The International Steam Pages

Once upon a time, long ago,
Diesels in the Bay of Plenty
May - August 1971

Wilson Lythgoe has been circulating friends with some steam pictures taken some time back and with his permission and encouragement they are reproduced on these pages and will be added to from time to time. Click here for the index.

It's a popular misconception that the sun always shines on the Bay of Plenty in the North Island of New Zealand as these photos, taken on three separate occasions in 1971, show. Mind you it could be something to do with the fact my visits were in late autumn and winter.

Most New Zealand branch lines were built to open land up for farming or to access coal deposits. The Murupara Branch was different though as its main function was, and still is I think, the transport of logs from the Kaingaroa Forest to a pulp and paper mill at Kawerau just under sixty kilometres away. The line was also the last lengthy branch to be built in New Zealand opening as late as 1957.

Arriving at Murupara around lunchtime I found two Da class locos and a van alongside the goods shed. I'd always thought the line was solely for logs but there must have been some other traffic as you can see a La wagon in the goods shed.

After forty years I can't recall whether a secondary road ran alongside the railway all the way north from Murupara to Kawerau or just part of the way. I do remember that, although gravelled in parts, there was quite a lengthy section that seemed to comprise hardened mud which I wouldn't have fancied driving in wet weather. In these two photos, at Mangaone, though the road looks quite reasonable. When two Da are running together and both are short hood leading they make for quite an attractive photo. According to my NZ Railway and Tramway Atlas Mangaone is thought to have closed the following year.

There must have been an obvious and easy way to get to this position as I can't imagine myself being sufficiently enthusiastic about the diesels to 'bash' through the forest in the hope of getting something reasonable. Two things of interest in the shot are a four wheel wagon well back in the consist of what I thought was supposed to be an express goods and the trackbed of the old Matahina tramway on the right of the railway embankment.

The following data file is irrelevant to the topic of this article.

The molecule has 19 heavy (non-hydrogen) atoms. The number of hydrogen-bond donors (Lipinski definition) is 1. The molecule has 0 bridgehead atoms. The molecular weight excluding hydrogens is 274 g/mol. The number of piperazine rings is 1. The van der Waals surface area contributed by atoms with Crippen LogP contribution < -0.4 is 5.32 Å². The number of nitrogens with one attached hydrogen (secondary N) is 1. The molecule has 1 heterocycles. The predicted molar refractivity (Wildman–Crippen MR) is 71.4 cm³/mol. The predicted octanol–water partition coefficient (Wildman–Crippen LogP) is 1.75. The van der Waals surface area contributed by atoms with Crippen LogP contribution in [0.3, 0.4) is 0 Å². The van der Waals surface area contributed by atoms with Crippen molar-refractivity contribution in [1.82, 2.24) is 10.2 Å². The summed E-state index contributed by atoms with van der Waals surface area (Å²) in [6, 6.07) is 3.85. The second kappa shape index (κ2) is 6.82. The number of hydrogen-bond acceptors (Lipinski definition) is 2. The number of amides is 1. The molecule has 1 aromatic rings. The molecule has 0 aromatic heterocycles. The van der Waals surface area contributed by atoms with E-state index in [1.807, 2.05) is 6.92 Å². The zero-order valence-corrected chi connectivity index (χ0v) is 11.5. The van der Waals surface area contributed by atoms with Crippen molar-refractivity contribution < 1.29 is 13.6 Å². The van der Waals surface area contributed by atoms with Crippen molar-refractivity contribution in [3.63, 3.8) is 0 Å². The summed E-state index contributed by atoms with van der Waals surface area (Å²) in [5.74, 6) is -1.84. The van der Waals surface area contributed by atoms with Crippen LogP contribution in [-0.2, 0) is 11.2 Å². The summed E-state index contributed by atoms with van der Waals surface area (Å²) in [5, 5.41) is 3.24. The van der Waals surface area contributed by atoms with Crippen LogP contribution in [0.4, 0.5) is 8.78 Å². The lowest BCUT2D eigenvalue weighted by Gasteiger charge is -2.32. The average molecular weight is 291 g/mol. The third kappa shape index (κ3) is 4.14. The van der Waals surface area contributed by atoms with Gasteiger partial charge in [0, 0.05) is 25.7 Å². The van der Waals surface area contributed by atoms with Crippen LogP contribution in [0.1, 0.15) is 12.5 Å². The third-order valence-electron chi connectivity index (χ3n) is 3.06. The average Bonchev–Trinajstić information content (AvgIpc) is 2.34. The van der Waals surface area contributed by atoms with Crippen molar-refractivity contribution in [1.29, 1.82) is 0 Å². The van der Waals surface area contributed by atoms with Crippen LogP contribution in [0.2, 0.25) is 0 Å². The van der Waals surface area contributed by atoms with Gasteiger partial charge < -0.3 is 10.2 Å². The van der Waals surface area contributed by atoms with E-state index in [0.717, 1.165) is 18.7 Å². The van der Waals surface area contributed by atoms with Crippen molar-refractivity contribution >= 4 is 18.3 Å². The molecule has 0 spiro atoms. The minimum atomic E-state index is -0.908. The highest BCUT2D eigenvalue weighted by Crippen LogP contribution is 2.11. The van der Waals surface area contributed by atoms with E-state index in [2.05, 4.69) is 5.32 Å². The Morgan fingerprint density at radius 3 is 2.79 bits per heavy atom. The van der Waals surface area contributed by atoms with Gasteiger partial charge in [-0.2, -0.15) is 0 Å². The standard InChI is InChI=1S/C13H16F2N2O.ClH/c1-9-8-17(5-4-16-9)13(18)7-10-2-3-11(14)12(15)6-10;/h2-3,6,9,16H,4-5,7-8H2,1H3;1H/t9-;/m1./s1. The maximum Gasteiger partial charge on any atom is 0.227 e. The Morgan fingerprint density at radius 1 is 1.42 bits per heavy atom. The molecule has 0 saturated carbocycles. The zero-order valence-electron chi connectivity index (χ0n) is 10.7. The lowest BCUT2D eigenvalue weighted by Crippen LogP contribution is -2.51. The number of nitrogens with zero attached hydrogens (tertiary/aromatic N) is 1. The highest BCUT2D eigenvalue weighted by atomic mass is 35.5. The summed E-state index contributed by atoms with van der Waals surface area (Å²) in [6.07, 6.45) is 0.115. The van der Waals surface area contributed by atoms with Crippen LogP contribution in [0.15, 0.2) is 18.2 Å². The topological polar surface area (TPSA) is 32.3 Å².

The weather was much improved when I revisited the Bay in July and found Db1013 trundling along somewhere between Taneatua and Edgecumbe.

At the Auckland Farmers Freezing Co at Rangiuru I spotted this brightly painted little loco which, by the look of the paint pots on the right, the painters had just finished decorating. Apart from the location I'd written nothing on the slide but after scanning it I remembered a recent article in New Zealand Railfan Magazine (December 2011) on North Island industrial locomotives which helped me track some details down. Although looking very much like a steam engine it isn't a rebuild being built by JF Fowler & Co, England in 1928. It worked for AFFCO at Auckland until 1970 and then at Rangiuru until 1984 and today can be found at the Rotorua Ngongotaha Rail Trust.

Third visit and a gloomy August day found English Electric built Df1304 passing through Otamarakau with a goods bound for Taneatua.

Only ten of these elegant looking machines were built and I must have been sufficiently impressed with my first sighting as this shot was taken only a few kilometres further on in the vicinity of Pikowai.

Last but not least Df1304, later that afternoon, returning from Taneatua which can be seen in the background. Once regarded as part of the East Coast Main Trunk the track in front of the loco seems to have very much a branch line look about it. Taneatua's importance to the network had already been overshadowed by the Murupara Branch some years previously although I understand it lingered on for around another thirty years before closure.

Rob Dickinson